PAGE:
For example, the investment we give Satan, the world, and our sin nature opportunity to make in us may feel good momentarily, but long term, it produces disappointing outcomes. That’s the meaning of Romans 6:23: “For the wages (return) we receive for the opportunity we give our sinful nature to use us as a vessel for taking us where it’s passions want to go is death.”   

But the investment we give God opportunity to make in us when we open the door to receive the flow of his Life into our hearts is powerful and effectual and produces life.

DonLoy Whisnant/The Grace Perspective 13L09

Week 49

The Crown of Life: The Assured Outcome of Receiving God’s Provisions

Brokenness is the result of our disregard for God’s provisions which establish us in health. (By definition, sin is the choices we make which disregard God’s provisions for meeting our needs).

(Addiction is the worst of brokenness. That’s because, apart from strong intervention and isolation (from which addicts run and hide), addictions accelerate death but also barricade us while we live from making the choices that renew us in health.)

Plan B solutions provide superficial support to the walking dead for surviving the brokenness.

GracePoint supports choices to include God’s provisions in our lives according to his redemptive plan (Plan A), the outcome of which is Life and peace (the crown of life – James 1:12).

DonLoy Whisnant/The Grace Perspective 13L06

Performing for God: Grieving the Memory of Past Mentoring

Occasionally while traveling I will hear preaching on the radio that comes right out of my past. No wonder I was in such deep bondage to performance theology (performance to win God’s favor with hopes of receiving a blessing.)

On this day, the well-spoken preacher intoned in his best ministerial voice that God had been so great to him that he wanted to be great for God, that God had given so much to him that he wanted to give to God, and that God had made him so happy that he wanted to make God happy.

“God deserves it,” he said.

I remember how that sentiment drove me during my early life to want to give my best to God. I had little or no understanding about God’s provisions for my health and happiness and or his deep desire for me to receive them. So out of my emptiness and brokenness, I pressed on to perform for God with the result of burnout and failure.

Out of the failure, however, I heard God calling me to receive from him the support I needed - with the result that today I live enabled for service to others by his faithfulness to perform for me.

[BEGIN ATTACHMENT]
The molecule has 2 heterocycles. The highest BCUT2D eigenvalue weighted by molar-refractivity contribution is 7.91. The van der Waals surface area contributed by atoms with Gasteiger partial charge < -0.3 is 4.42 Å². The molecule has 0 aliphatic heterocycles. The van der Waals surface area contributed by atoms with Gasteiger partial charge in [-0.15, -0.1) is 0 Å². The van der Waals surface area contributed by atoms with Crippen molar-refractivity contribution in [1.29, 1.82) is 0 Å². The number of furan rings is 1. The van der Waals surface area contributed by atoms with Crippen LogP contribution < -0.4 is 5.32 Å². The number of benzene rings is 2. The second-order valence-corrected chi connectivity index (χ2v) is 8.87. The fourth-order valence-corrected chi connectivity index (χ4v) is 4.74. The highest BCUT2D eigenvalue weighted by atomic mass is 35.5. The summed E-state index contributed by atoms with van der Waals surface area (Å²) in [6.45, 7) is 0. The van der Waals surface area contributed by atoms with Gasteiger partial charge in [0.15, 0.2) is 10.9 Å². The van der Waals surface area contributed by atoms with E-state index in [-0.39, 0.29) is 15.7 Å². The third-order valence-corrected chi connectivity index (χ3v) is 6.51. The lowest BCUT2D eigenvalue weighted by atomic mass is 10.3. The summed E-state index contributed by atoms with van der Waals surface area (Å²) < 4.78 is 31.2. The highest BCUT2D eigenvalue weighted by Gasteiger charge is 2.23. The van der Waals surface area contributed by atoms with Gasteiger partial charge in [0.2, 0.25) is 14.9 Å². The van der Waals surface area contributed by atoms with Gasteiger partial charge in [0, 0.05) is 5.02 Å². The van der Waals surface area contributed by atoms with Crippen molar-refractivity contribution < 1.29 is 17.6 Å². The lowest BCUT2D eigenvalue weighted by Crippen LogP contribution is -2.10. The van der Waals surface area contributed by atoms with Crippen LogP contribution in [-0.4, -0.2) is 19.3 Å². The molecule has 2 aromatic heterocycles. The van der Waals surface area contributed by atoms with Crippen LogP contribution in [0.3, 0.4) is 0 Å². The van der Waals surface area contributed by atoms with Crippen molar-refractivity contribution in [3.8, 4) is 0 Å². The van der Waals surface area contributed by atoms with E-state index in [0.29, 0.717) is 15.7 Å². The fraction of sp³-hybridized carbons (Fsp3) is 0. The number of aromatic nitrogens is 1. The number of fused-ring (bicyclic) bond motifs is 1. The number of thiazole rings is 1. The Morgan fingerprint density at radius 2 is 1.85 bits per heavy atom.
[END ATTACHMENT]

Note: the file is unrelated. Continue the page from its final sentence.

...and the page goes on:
DonLoy Whisnant/The Grace Perspective 13L05

The Desire of a Healthy Heart to Hear About God

The program director asked if I would give a fifteen-minute devotional . Of course, I am always ready to talk fifteen minutes or two hours about God’s redemptive plan for our health and happiness. Absolutely, I said.

The spiritual mind, however, has interest greater than 15-minutes to learn more about how to experience God through Scripture reading, prayer, and quiet-time worship. The Bible says so: “Those controlled by the Spirit have their minds set on what the Spirit desires.”

DonLoy Whisnant/The Grace Perspective 13L04

Because of my understanding of the Scripture regarding the end of this age (Dispensation of Grace/Church Age), I do not at all think

  • our world (its values) is improving (but is rather in decline) or that
  • the contemporary church (number-oriented, sometimes called mega church) will endure through the coming trials. 
I earnestly hope to be wrong. This is not a prediction but a dreaded concern. It is based in my understanding of the words of Christ that a structure built on the sand and not supported by a strong foundation can not survive the storm, but will fall (Matthew 7), and a growth that is not deeply rooted in the soil can not survive the heat (Matthew

This means, because of the current frenzied preoccupation of the contemporary hurried church to expand outward without taking sufficient time to be rooted deeper, I do not expect to see a future sweeping world-wide spiritual revival of Christian faith in the world, but rather an implosion. However, I do expect that during the coming inevitable collapse, when the superficial structures propping up the American way of life implode, there will be pockets or isolated places where believers will turn to God to experience his presence. At that time, the frenzy of the contemporary church to increase its numbers will give way to its desire to experience Christ.

At that time, the ministry of GracePoint will be most relevant.

DonLoy Whisnant/The Grace Perspective 13L03

Understanding the Order of God’s Calling

God is continually calling everyone to something.

1. He calls the lost to trust/receive his provision of Christ’s Blood for their regeneration/justification/reconciliation so that they can have eternal life. 

2. He calls the saved to receive his provision of Christ Resurrected Life for the healing of their body and soul (mind, emotions, and will) – which is an aspect of sanctification.

3. And then, he calls the sanctified to redemptive leadership service to others. 

This is the exact order of his calling. He does not/cannot call us to sanctification until we have been born again. And he does not call us to service until he has accomplished our sanctification.

This means, he does not call us to give (in service to others) until we have responded to his call to receive (his provisions for our healing/holiness).

DonLoy Whisnant/The Grace Perspective 13L02

Week 48

The Knockout Assault Phenomenon, Rooted in Evil, Also Anger and Missed Support

The knockout assault phenomenon is

  • terrorism (the same as on 9/11 and at Columbine and Sandy Hook)